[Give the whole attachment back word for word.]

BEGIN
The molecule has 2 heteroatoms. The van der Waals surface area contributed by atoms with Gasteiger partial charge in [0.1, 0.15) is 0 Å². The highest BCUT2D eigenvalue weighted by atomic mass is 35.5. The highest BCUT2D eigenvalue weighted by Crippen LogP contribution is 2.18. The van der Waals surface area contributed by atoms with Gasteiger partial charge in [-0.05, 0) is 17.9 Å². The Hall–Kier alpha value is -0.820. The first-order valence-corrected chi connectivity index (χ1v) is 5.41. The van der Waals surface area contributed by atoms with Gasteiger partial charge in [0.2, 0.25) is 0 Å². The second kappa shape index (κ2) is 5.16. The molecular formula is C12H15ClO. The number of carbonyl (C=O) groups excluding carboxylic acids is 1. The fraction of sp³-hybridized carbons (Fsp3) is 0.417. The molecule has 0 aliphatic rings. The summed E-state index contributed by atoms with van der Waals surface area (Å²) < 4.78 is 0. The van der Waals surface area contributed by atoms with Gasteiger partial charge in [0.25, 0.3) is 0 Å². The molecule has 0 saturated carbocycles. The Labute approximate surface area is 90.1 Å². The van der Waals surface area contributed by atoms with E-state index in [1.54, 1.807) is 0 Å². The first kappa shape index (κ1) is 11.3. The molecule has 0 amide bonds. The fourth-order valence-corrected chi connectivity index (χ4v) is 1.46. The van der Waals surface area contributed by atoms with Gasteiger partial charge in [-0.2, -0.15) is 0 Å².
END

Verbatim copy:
The molecule has 2 heteroatoms. The van der Waals surface area contributed by atoms with Gasteiger partial charge in [0.1, 0.15) is 0 Å². The highest BCUT2D eigenvalue weighted by atomic mass is 35.5. The highest BCUT2D eigenvalue weighted by Crippen LogP contribution is 2.18. The van der Waals surface area contributed by atoms with Gasteiger partial charge in [-0.05, 0) is 17.9 Å². The Hall–Kier alpha value is -0.820. The first-order valence-corrected chi connectivity index (χ1v) is 5.41. The van der Waals surface area contributed by atoms with Gasteiger partial charge in [0.2, 0.25) is 0 Å². The second kappa shape index (κ2) is 5.16. The molecular formula is C12H15ClO. The number of carbonyl (C=O) groups excluding carboxylic acids is 1. The fraction of sp³-hybridized carbons (Fsp3) is 0.417. The molecule has 0 aliphatic rings. The summed E-state index contributed by atoms with van der Waals surface area (Å²) < 4.78 is 0. The van der Waals surface area contributed by atoms with Gasteiger partial charge in [0.25, 0.3) is 0 Å². The molecule has 0 saturated carbocycles. The Labute approximate surface area is 90.1 Å². The van der Waals surface area contributed by atoms with E-state index in [1.54, 1.807) is 0 Å². The first kappa shape index (κ1) is 11.3. The molecule has 0 amide bonds. The fourth-order valence-corrected chi connectivity index (χ4v) is 1.46. The van der Waals surface area contributed by atoms with Gasteiger partial charge in [-0.2, -0.15) is 0 Å².